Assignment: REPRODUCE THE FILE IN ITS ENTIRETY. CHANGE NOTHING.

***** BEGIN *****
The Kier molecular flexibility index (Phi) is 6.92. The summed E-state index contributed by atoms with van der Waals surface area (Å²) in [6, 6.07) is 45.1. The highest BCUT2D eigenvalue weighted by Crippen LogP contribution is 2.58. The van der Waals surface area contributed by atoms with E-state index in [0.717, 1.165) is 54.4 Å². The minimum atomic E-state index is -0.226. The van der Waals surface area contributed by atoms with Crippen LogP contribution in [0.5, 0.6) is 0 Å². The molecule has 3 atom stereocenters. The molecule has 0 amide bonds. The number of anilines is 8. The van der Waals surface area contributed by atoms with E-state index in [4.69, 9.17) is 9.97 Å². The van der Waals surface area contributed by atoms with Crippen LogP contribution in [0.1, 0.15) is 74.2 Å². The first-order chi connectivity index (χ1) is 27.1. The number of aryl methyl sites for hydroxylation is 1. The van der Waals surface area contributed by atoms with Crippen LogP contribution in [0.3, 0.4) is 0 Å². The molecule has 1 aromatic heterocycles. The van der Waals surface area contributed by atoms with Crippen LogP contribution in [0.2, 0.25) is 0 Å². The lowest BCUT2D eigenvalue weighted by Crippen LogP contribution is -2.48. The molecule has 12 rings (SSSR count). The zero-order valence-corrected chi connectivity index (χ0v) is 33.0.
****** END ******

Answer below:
The Kier molecular flexibility index (Phi) is 6.92. The summed E-state index contributed by atoms with van der Waals surface area (Å²) in [6, 6.07) is 45.1. The highest BCUT2D eigenvalue weighted by Crippen LogP contribution is 2.58. The van der Waals surface area contributed by atoms with E-state index in [0.717, 1.165) is 54.4 Å². The minimum atomic E-state index is -0.226. The van der Waals surface area contributed by atoms with Crippen LogP contribution in [0.5, 0.6) is 0 Å². The molecule has 3 atom stereocenters. The molecule has 0 amide bonds. The number of anilines is 8. The van der Waals surface area contributed by atoms with E-state index in [4.69, 9.17) is 9.97 Å². The van der Waals surface area contributed by atoms with Crippen LogP contribution in [0.1, 0.15) is 74.2 Å². The first-order chi connectivity index (χ1) is 27.1. The number of aryl methyl sites for hydroxylation is 1. The van der Waals surface area contributed by atoms with Crippen LogP contribution in [0.3, 0.4) is 0 Å². The molecule has 1 aromatic heterocycles. The van der Waals surface area contributed by atoms with Crippen LogP contribution in [0.2, 0.25) is 0 Å². The lowest BCUT2D eigenvalue weighted by Crippen LogP contribution is -2.48. The molecule has 12 rings (SSSR count). The zero-order valence-corrected chi connectivity index (χ0v) is 33.0.